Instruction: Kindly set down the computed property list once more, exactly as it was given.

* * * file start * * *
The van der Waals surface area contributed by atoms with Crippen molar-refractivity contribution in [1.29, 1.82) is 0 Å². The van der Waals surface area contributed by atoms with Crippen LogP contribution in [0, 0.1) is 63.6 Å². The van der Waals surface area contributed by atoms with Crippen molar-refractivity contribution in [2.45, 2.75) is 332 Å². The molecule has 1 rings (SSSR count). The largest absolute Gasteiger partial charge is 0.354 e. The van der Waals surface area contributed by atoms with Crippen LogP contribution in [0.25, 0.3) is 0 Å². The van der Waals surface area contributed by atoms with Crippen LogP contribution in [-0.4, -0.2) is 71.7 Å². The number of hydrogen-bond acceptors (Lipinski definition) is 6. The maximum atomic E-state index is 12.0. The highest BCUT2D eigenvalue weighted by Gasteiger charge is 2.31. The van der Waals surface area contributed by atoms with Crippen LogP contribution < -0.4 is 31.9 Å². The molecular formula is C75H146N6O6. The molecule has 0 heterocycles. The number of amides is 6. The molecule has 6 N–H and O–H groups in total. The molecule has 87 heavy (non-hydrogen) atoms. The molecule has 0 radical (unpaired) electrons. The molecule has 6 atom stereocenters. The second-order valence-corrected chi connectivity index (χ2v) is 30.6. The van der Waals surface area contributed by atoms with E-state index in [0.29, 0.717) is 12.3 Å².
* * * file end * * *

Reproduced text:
The van der Waals surface area contributed by atoms with Crippen molar-refractivity contribution in [1.29, 1.82) is 0 Å². The van der Waals surface area contributed by atoms with Crippen LogP contribution in [0, 0.1) is 63.6 Å². The van der Waals surface area contributed by atoms with Crippen molar-refractivity contribution in [2.45, 2.75) is 332 Å². The molecule has 1 rings (SSSR count). The largest absolute Gasteiger partial charge is 0.354 e. The van der Waals surface area contributed by atoms with Crippen LogP contribution in [0.25, 0.3) is 0 Å². The van der Waals surface area contributed by atoms with Crippen LogP contribution in [-0.4, -0.2) is 71.7 Å². The number of hydrogen-bond acceptors (Lipinski definition) is 6. The maximum atomic E-state index is 12.0. The highest BCUT2D eigenvalue weighted by Gasteiger charge is 2.31. The van der Waals surface area contributed by atoms with Crippen LogP contribution < -0.4 is 31.9 Å². The molecular formula is C75H146N6O6. The molecule has 0 heterocycles. The number of amides is 6. The molecule has 6 N–H and O–H groups in total. The molecule has 87 heavy (non-hydrogen) atoms. The molecule has 0 radical (unpaired) electrons. The molecule has 6 atom stereocenters. The second-order valence-corrected chi connectivity index (χ2v) is 30.6. The van der Waals surface area contributed by atoms with E-state index in [0.29, 0.717) is 12.3 Å².